It’s not perfect. The requisite “assembling” of the team was bound to clunk a little bit in the first act. But once The Avengers gets rolling, it is insane fun. The action in the third act especially is a sight to behold. Large stretches of it track the various characters through a series of long takes that blend one into the next with a minimum of cuts, lending a true sense of scale to “The Battle of New York”. Like my other favorites on this list, The Avengers tempers its action sequences with some perfectly placed belly laughs. And, as a bonus, this is the film that finally seems to get the Hulk right. What could be better?
One of the ways that I judge movies is by how long I think about them after they’re over. That doesn’t necessarily mean that I want every movie I see to be particularly philosophical or intellectual. Far from it. It just means that the movies I like best are the ones that capture my imagination. The Avengers did it. The Winter Soldier did it even better. I don’t even care that whole recorded-consciousness-of-Zola sequence was patently ridiculous. The conflicts it causes and the action it sets in motion make for a great ride. And, yes, the thematic content therein is in fact intellectually and philosophically troubling.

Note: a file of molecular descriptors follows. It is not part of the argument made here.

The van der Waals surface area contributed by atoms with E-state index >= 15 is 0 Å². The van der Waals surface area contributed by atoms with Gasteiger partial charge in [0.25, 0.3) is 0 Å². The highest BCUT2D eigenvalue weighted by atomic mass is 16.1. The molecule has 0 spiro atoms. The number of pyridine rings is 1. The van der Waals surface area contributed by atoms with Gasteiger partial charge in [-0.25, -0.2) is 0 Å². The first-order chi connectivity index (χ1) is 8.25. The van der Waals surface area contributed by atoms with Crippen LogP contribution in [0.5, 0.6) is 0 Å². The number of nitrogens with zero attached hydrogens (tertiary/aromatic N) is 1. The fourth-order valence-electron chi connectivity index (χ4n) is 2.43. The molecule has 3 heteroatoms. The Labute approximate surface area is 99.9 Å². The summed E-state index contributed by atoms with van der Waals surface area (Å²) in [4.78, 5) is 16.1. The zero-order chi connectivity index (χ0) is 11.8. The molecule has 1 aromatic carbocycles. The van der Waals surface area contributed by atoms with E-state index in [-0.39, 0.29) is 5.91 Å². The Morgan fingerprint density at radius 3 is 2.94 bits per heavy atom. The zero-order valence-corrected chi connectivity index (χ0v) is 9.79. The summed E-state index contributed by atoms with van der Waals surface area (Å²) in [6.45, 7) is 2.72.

As a side note, for my money this film also has the best soundtrack of the series. It’s dark, it’s pulse-pounding, and it’s a perfect undercurrent to the film’s steady descent into conspiracy and darkness. The scoring as much as the film itself stuck in my craw for days after I left the theater. All three times.
If I have a criticism of the film, it’s this: Unlike in comic book story-arc of the same name, the Winter Soldier is really just a subplot here. In some ways, his inclusion is a little bit of a waste and almost feels like a cheap trick to get fans into the theater. I would have liked him to have featured as prominently as the title suggests. But, I suppose that’s what Captain America 3 is for. I can’t wait.
So…there it is. Was I overly harsh on your favorite? Am I too rose-colored about my own? Post a comment below and let me know what you think. I’d love to hear from you.
As always, thanks for reading.